Maxwell Frost made history last month as the first member of Gen Z to be elected to the U.S. Congress.
That didn't help him get an apartment in the nation's capital though.
Frost, who was elected in November to represent Florida's 10th congressional district in the House, tweeted on Thursday that he applied to an apartment in Washington, D.C., including paying an application fee, before he was denied.
"Just applied to an apartment in DC where I told the guy that my credit was really bad. He said I'd be fine. Got denied, lost the apartment, and the application fee. This ain't meant for people who don't already have money." Frost tweeted.
"For those asking, I have bad credit cause I ran up a lot of debt running for Congress for a year and a half. Didn't make enough money from Uber itself to pay for my living," he added.
USA TODAY has reached out to Frost's campaign for more information.
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The median rent in Washington, D.C., is $2,600, according to online real estate marketplace Zillow. That includes all property types and all bedrooms.
The apartment Frost applied for is in Washington, D.C.'s Navy Yard neighborhood, according to multiple reports. which is located approximately 1.5 miles from the U.S. Capitol building. He also said the application fee was $50.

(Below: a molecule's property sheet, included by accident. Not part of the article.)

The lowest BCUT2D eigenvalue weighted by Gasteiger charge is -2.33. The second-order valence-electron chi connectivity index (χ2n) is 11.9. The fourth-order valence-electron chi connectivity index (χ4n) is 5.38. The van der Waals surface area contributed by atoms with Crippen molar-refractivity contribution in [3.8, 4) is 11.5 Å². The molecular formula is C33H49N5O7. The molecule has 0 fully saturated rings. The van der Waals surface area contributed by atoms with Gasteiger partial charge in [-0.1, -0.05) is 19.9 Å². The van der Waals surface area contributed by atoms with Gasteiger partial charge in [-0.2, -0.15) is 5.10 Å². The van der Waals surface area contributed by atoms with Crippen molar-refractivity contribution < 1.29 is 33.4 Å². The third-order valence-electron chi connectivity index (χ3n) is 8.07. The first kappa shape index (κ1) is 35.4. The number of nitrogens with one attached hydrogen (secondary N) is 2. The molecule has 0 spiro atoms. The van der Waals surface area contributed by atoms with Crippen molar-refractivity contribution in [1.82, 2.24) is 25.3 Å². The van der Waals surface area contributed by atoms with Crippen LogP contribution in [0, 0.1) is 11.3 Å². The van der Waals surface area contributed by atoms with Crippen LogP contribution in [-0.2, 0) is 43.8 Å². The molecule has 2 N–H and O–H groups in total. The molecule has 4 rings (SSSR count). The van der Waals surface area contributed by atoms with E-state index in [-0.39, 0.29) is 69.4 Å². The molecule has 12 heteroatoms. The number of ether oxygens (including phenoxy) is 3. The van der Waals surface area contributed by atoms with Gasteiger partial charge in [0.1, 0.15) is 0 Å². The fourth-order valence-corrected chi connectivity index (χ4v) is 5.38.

Members of the House make an annual salary of $174,000, but Frost will not be paid that salary until he is sworn in next year.
Frost on Twitter noted that Rep. Alexandria Ocasio-Cortez, D-N.Y., also shared concerns about the financial challenges newly elected lawmakers can face after winning their races. She told the New York Times in 2018, before she was sworn in, "I have three months without a salary before I'm a member of Congress. So, how do I get an apartment? Those little things are very real."
At the time, she said she and her partner were "kind of just dealing with the logistics of it day by day, but I've really been just kind of squirreling away and then hoping that gets me to January."
This article originally appeared on USA TODAY: Rep.-elect Maxwell Alejandro Frost of Florida denied by D.C. apartment